Shooting medium or large format film on view camera

I’d kinda like to try using a vintage view camera like a Graflex to shoot medium or large format film. The cameras and film can be had cheaply and I am just a huge lover of vintage-looking stuff, and few things look more coolly vintage than those old-fashioned bellows cameras.

Does anyone here have experience doing this? What are your tips? I assume you have to use an external light meter - do you know a good kind?

Can most photo shops develop and scan the film for me? How much does that cost? Just to get the scans, not necessarily to make prints.


I wanna bump this thread once…someone has to know.

I have no experience with large format film – the largest I ever used was 120 film (56x56 mm) on a twin-lens reflex camera. But one suggestion that I’d have is to use a digital camera as a light meter: find out what it exposure it uses for the scene, and adjust that for the ISO of the film that you are using. You probably already have a digital camera that you could use like that!

Yeah, I thought of that. But it might be cool just to use an old school light meter, just for the vintage factor to go along with the camera.

Problem with vintage light meters is that they take vintage batteries. There aren’t any great options for my [Gossen Luna Pro]( s) for example. Even if you can find a battery that has the correct voltage, the voltage over time drops off more quickly than the old mercury cells, so you end up with inaccurate readings. There are voltage controlled adapters that modern batteries fit into, but they’re not cheap. I generally use my modern light meter instead, even though I prefer my older one.

I have a late 40’s 4x5 Graflex Crown Graphic that I love. If you’re thinking about jumping in, read the FAQs at Lots of good info there.

Most photo shops will not be able to process the film, not having the equipment to handle sheet film any longer. I can get still my b/w stuff developed locally at one or two places, but I have to send the color transparencies off to a place in LA now. The last place in town to handle that stuff closed up a couple years ago. I would assume that many of the places that can handle large format can scan, but I handle that myself, so I don’t actually know.

If you wanted to split the difference, you can get a roll-film back and shoot 120 or 220 which local places can still handle. I have the 6x9cm back for my camera, but don’t mess with it much as you can’t use the roll film in conjunction with the ground glass.

Couple thoughts then I have to run:

The mechanical shutters on most of the cameras you’ll find aren’t really to be trusted until you have the speeds tested at a repair shop. The springs have weakened and the lube has gummed up over time. The indicated and actual shutter speeds can be quite far apart. There’s a woman in California somewhere that still rebuilds these old shutters affordably. I can look up her info if you need.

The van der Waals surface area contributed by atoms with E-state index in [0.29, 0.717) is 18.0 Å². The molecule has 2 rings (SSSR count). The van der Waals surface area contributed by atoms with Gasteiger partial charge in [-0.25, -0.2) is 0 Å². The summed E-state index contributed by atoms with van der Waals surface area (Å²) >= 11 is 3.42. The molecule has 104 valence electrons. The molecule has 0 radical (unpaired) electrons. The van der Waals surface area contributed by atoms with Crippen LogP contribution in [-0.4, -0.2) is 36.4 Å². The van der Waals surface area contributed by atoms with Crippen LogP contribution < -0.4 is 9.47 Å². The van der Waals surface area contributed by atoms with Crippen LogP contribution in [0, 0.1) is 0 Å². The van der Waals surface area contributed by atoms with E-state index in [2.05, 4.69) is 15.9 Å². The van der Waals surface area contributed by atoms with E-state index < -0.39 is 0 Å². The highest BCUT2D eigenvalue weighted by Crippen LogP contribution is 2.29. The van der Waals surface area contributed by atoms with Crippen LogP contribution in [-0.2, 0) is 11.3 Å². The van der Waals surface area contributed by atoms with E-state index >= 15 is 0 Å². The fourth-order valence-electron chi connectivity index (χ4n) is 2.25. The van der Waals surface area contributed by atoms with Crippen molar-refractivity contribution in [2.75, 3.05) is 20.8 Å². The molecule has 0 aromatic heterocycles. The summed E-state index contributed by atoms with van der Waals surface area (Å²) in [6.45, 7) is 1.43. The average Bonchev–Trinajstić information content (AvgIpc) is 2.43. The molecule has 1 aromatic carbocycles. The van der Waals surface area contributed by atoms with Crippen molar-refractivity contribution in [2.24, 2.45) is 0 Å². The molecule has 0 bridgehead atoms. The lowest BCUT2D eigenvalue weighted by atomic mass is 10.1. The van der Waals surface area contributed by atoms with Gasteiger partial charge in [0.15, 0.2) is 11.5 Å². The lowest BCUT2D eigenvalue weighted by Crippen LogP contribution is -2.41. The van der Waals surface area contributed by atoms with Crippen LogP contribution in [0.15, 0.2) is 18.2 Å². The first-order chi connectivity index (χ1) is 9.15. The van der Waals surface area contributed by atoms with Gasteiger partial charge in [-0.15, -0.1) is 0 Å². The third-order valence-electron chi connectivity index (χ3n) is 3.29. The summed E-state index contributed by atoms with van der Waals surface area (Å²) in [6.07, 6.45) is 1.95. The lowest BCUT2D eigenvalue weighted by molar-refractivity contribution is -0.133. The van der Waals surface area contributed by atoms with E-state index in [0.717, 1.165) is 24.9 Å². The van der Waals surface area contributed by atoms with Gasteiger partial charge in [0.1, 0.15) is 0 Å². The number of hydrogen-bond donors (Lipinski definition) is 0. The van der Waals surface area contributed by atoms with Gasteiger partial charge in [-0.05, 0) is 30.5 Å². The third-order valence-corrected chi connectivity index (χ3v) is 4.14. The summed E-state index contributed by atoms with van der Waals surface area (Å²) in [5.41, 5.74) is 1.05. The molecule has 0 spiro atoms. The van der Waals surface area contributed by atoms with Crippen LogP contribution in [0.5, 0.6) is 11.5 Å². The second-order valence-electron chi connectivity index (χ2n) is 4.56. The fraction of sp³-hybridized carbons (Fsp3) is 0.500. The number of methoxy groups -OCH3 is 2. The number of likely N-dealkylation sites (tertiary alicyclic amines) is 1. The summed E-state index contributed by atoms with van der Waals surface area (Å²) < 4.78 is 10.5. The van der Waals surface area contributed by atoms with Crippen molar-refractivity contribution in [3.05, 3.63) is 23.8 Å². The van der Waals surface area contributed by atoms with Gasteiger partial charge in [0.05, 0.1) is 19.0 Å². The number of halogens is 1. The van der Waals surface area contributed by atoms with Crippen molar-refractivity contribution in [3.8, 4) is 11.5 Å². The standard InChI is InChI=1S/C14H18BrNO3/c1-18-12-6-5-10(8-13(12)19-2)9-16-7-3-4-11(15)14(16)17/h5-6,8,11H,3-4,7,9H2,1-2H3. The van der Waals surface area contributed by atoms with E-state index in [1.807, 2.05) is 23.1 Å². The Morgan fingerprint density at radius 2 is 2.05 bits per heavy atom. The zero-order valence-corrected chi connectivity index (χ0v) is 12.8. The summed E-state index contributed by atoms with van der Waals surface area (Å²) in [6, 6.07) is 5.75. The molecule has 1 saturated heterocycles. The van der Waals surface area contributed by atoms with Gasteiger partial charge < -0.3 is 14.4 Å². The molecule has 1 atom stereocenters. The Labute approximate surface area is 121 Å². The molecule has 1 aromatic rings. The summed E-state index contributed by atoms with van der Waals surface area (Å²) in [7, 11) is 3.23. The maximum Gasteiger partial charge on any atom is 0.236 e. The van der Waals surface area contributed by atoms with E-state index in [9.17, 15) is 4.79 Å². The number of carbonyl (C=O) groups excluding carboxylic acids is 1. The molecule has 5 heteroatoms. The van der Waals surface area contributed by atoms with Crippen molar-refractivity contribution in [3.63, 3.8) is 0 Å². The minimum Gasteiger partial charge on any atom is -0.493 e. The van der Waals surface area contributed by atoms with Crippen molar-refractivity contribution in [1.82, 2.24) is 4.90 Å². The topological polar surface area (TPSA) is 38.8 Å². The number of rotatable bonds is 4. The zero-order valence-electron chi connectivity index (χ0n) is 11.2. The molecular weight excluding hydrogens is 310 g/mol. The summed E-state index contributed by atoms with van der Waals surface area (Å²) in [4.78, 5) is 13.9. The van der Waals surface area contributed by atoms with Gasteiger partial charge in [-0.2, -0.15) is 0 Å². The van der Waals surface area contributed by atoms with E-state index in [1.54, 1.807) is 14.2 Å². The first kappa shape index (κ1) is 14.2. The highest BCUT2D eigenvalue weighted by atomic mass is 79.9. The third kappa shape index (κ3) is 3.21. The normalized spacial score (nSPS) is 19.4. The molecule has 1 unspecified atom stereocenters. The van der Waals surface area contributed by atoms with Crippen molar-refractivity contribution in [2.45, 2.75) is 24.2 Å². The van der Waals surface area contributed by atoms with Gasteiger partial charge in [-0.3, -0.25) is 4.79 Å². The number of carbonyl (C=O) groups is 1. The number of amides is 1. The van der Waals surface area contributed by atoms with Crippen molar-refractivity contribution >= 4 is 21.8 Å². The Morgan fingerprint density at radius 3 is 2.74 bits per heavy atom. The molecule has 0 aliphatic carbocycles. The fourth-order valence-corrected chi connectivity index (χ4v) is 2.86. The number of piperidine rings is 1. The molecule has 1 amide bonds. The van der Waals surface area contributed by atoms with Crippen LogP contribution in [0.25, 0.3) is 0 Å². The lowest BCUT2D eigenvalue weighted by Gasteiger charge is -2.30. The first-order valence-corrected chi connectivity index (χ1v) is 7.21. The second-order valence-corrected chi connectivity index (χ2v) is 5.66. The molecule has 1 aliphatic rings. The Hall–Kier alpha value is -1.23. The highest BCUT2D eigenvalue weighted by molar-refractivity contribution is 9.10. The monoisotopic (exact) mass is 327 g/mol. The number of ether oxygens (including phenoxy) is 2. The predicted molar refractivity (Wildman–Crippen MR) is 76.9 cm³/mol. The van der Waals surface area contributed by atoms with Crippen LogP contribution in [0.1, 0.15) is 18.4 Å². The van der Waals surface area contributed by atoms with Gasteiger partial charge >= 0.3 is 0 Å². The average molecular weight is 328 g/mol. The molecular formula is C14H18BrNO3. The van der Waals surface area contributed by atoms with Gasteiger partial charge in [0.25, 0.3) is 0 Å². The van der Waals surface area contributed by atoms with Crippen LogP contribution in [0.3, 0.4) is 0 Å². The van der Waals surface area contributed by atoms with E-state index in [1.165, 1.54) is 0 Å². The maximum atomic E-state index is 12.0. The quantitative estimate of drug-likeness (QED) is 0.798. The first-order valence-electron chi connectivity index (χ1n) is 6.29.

If you’re looking at Speeds and Crowns, try to find one with the side mounted range finder, not the top mounted model. The top mount Kalart requires parts that are virtually unobtainable if you need to adjust it or wish to ever swap lenses.

I’ll be glad to answer more questions, so fire away!
eta: not mine, but just like it…

Screwed up the link for the Luna Pro, try this:

$7-$10 a shot is cheap?

I figure you can do B/W for about 3 bucks a sheet, developed. E-6 color transparencies close to $7.

It’s the film holders that will kill you. Each hold two sheets of film, one on each side. Those will run about 40 bucks each new. Used ones can be hit or miss. So to fully load up a 20 sheet box of film requires about 400 bucks of film holders plus a changing bag.

Using a DSLR is just fine for light metering. If you want an incident meter/flash meter, then Sekonic and Gossen make quality modern meters.

If you buy a used Graflex camera on Ebay, you are likely to get several film holders with it. Used holders are generally fine in my experience. I have around 30, all bought used. You can get them for under $6 each, especially if you buy several at a time.

Film can be had fairly cheaply on the used market, and is not unreasonable new. New B&W film is about $1.50/sheet (less if you buy 50 or 100 sheet boxes), slide is about $3/sheet. If you are feeling a sticker shock about this, remember shooting a view camera is a painstaking and deliberate process. You might shoot 10 pictures in a day compared to 100 on 35mm or 1000 on digital.

I develop my own B&W, but slide film can be developed by mail order at
for $2 a sheet.

There are good forums at and where you might get additional info.

I don’t think this needs to be the case. A new user will probably be just fine with 5 holders, which you often get with the camera or else you can buy for $30-40.

A changing bag is not required if your house has a large closet or windowless bathroom where you can work at night.

I guess it is all a question of expectations. For a new user, ANY result is exciting. If your bargain film and old holders give a picture with some flaws (and they probably won’t really), then it is still a blast to see the picture you do get.

I guess so. I got about 25 of the older wood holders, and five or six had warped enough that they leaked a bit. Could have been just a fluke or poor storage conditions.

Ah, I use the plastic Fidelity style holders. The only thing that can really go wrong on those is the tape at the bottom (re-tape) or the felt light trap (harder to fix, but leaks there can be minimized with careful handling.)

Wow, thanks for all the replies! I’ll report back with results after I give it a shot.